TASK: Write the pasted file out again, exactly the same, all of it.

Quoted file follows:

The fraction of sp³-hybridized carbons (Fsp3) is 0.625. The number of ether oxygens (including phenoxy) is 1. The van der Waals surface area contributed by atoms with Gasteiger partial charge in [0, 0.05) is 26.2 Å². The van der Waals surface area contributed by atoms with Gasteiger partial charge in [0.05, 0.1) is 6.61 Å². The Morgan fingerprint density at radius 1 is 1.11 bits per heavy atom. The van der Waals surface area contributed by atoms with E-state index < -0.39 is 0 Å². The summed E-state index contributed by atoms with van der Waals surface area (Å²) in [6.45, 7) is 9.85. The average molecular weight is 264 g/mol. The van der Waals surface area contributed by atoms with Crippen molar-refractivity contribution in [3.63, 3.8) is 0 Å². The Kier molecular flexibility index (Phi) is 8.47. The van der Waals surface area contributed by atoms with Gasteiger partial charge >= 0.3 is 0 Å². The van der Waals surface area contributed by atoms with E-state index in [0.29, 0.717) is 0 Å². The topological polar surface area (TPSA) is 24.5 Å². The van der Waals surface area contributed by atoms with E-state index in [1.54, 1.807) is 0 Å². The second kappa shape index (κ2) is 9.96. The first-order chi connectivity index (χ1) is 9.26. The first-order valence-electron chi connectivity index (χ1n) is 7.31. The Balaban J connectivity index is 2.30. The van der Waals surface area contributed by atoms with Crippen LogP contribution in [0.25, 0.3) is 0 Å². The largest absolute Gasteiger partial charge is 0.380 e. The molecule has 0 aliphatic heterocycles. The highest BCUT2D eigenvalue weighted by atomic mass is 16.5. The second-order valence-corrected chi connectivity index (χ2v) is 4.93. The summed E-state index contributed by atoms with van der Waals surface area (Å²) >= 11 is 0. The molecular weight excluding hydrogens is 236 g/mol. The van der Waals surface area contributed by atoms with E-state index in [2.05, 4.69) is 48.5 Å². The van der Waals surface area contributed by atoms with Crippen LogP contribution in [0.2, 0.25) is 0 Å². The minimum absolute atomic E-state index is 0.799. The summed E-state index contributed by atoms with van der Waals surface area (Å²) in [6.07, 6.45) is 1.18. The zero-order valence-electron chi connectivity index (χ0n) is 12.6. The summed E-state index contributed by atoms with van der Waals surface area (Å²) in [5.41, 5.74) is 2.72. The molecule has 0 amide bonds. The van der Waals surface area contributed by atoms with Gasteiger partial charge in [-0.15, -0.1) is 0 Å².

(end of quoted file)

The fraction of sp³-hybridized carbons (Fsp3) is 0.625. The number of ether oxygens (including phenoxy) is 1. The van der Waals surface area contributed by atoms with Gasteiger partial charge in [0, 0.05) is 26.2 Å². The van der Waals surface area contributed by atoms with Gasteiger partial charge in [0.05, 0.1) is 6.61 Å². The Morgan fingerprint density at radius 1 is 1.11 bits per heavy atom. The van der Waals surface area contributed by atoms with E-state index < -0.39 is 0 Å². The summed E-state index contributed by atoms with van der Waals surface area (Å²) in [6.45, 7) is 9.85. The average molecular weight is 264 g/mol. The van der Waals surface area contributed by atoms with Crippen molar-refractivity contribution in [3.63, 3.8) is 0 Å². The Kier molecular flexibility index (Phi) is 8.47. The van der Waals surface area contributed by atoms with Gasteiger partial charge >= 0.3 is 0 Å². The van der Waals surface area contributed by atoms with E-state index in [0.29, 0.717) is 0 Å². The topological polar surface area (TPSA) is 24.5 Å². The van der Waals surface area contributed by atoms with E-state index in [1.54, 1.807) is 0 Å². The second kappa shape index (κ2) is 9.96. The first-order chi connectivity index (χ1) is 9.26. The first-order valence-electron chi connectivity index (χ1n) is 7.31. The Balaban J connectivity index is 2.30. The van der Waals surface area contributed by atoms with Crippen LogP contribution in [0.25, 0.3) is 0 Å². The largest absolute Gasteiger partial charge is 0.380 e. The molecule has 0 aliphatic heterocycles. The highest BCUT2D eigenvalue weighted by atomic mass is 16.5. The second-order valence-corrected chi connectivity index (χ2v) is 4.93. The summed E-state index contributed by atoms with van der Waals surface area (Å²) >= 11 is 0. The molecular weight excluding hydrogens is 236 g/mol. The van der Waals surface area contributed by atoms with E-state index in [2.05, 4.69) is 48.5 Å². The van der Waals surface area contributed by atoms with Crippen LogP contribution in [0.2, 0.25) is 0 Å². The minimum absolute atomic E-state index is 0.799. The summed E-state index contributed by atoms with van der Waals surface area (Å²) in [6.07, 6.45) is 1.18. The zero-order valence-electron chi connectivity index (χ0n) is 12.6. The summed E-state index contributed by atoms with van der Waals surface area (Å²) in [5.41, 5.74) is 2.72. The molecule has 0 amide bonds. The van der Waals surface area contributed by atoms with Gasteiger partial charge in [-0.15, -0.1) is 0 Å².